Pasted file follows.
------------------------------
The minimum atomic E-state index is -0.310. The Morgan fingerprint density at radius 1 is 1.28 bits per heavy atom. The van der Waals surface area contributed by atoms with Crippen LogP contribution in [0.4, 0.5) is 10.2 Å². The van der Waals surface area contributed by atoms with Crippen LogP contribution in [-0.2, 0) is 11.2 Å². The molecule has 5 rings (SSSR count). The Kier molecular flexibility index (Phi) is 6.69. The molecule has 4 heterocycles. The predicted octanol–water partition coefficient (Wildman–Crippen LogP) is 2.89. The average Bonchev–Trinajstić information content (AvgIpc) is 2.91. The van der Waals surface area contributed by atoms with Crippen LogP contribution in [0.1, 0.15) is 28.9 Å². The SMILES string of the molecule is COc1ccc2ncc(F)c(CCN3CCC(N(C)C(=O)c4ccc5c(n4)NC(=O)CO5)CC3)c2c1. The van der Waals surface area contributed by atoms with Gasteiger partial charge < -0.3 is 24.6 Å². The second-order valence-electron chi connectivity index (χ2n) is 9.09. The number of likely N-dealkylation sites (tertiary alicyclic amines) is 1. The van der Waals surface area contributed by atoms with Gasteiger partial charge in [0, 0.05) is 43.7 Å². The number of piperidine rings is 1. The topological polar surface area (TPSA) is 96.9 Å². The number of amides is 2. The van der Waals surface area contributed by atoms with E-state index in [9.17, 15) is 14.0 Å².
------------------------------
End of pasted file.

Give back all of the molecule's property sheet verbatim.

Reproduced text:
The minimum atomic E-state index is -0.310. The Morgan fingerprint density at radius 1 is 1.28 bits per heavy atom. The van der Waals surface area contributed by atoms with Crippen LogP contribution in [0.4, 0.5) is 10.2 Å². The van der Waals surface area contributed by atoms with Crippen LogP contribution in [-0.2, 0) is 11.2 Å². The molecule has 5 rings (SSSR count). The Kier molecular flexibility index (Phi) is 6.69. The molecule has 4 heterocycles. The predicted octanol–water partition coefficient (Wildman–Crippen LogP) is 2.89. The average Bonchev–Trinajstić information content (AvgIpc) is 2.91. The van der Waals surface area contributed by atoms with Crippen LogP contribution in [0.1, 0.15) is 28.9 Å². The SMILES string of the molecule is COc1ccc2ncc(F)c(CCN3CCC(N(C)C(=O)c4ccc5c(n4)NC(=O)CO5)CC3)c2c1. The van der Waals surface area contributed by atoms with Gasteiger partial charge < -0.3 is 24.6 Å². The second-order valence-electron chi connectivity index (χ2n) is 9.09. The number of likely N-dealkylation sites (tertiary alicyclic amines) is 1. The van der Waals surface area contributed by atoms with Gasteiger partial charge in [0, 0.05) is 43.7 Å². The number of piperidine rings is 1. The topological polar surface area (TPSA) is 96.9 Å². The number of amides is 2. The van der Waals surface area contributed by atoms with E-state index in [9.17, 15) is 14.0 Å².